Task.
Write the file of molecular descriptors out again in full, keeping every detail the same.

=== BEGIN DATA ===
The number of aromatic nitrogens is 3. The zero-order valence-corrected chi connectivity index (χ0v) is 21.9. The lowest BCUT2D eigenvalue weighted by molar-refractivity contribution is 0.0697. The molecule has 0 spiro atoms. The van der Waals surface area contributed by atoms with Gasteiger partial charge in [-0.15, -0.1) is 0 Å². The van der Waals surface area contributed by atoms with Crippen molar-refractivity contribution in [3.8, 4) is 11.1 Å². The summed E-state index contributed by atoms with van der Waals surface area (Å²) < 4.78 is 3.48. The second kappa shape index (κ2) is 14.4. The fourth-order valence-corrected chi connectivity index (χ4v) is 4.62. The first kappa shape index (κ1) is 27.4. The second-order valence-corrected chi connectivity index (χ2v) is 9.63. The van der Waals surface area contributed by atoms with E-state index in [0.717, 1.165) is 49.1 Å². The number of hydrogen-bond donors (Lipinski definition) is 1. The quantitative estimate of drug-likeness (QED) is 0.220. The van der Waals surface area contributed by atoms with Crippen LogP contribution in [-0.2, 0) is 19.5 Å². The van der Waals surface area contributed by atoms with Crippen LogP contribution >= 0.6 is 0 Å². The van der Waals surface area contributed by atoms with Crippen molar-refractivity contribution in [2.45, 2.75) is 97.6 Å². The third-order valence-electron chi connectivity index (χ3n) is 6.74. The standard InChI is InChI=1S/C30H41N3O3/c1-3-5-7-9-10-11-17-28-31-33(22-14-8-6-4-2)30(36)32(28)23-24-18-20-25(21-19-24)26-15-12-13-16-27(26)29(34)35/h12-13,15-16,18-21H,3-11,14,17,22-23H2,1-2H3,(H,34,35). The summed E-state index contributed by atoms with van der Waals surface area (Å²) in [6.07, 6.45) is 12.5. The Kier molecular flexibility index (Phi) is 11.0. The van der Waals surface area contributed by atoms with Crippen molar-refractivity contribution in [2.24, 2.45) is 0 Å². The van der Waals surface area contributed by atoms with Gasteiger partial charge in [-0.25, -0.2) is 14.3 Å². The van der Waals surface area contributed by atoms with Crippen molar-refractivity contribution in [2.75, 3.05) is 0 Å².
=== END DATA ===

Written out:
The number of aromatic nitrogens is 3. The zero-order valence-corrected chi connectivity index (χ0v) is 21.9. The lowest BCUT2D eigenvalue weighted by molar-refractivity contribution is 0.0697. The molecule has 0 spiro atoms. The van der Waals surface area contributed by atoms with Gasteiger partial charge in [-0.15, -0.1) is 0 Å². The van der Waals surface area contributed by atoms with Crippen molar-refractivity contribution in [3.8, 4) is 11.1 Å². The summed E-state index contributed by atoms with van der Waals surface area (Å²) < 4.78 is 3.48. The second kappa shape index (κ2) is 14.4. The fourth-order valence-corrected chi connectivity index (χ4v) is 4.62. The first kappa shape index (κ1) is 27.4. The second-order valence-corrected chi connectivity index (χ2v) is 9.63. The van der Waals surface area contributed by atoms with E-state index in [0.717, 1.165) is 49.1 Å². The number of hydrogen-bond donors (Lipinski definition) is 1. The quantitative estimate of drug-likeness (QED) is 0.220. The van der Waals surface area contributed by atoms with Crippen LogP contribution in [-0.2, 0) is 19.5 Å². The van der Waals surface area contributed by atoms with Crippen LogP contribution >= 0.6 is 0 Å². The van der Waals surface area contributed by atoms with Crippen molar-refractivity contribution in [2.45, 2.75) is 97.6 Å². The third-order valence-electron chi connectivity index (χ3n) is 6.74. The standard InChI is InChI=1S/C30H41N3O3/c1-3-5-7-9-10-11-17-28-31-33(22-14-8-6-4-2)30(36)32(28)23-24-18-20-25(21-19-24)26-15-12-13-16-27(26)29(34)35/h12-13,15-16,18-21H,3-11,14,17,22-23H2,1-2H3,(H,34,35). The summed E-state index contributed by atoms with van der Waals surface area (Å²) in [6.07, 6.45) is 12.5. The Kier molecular flexibility index (Phi) is 11.0. The van der Waals surface area contributed by atoms with Crippen molar-refractivity contribution in [2.24, 2.45) is 0 Å². The van der Waals surface area contributed by atoms with Gasteiger partial charge in [-0.25, -0.2) is 14.3 Å². The van der Waals surface area contributed by atoms with Crippen molar-refractivity contribution in [2.75, 3.05) is 0 Å².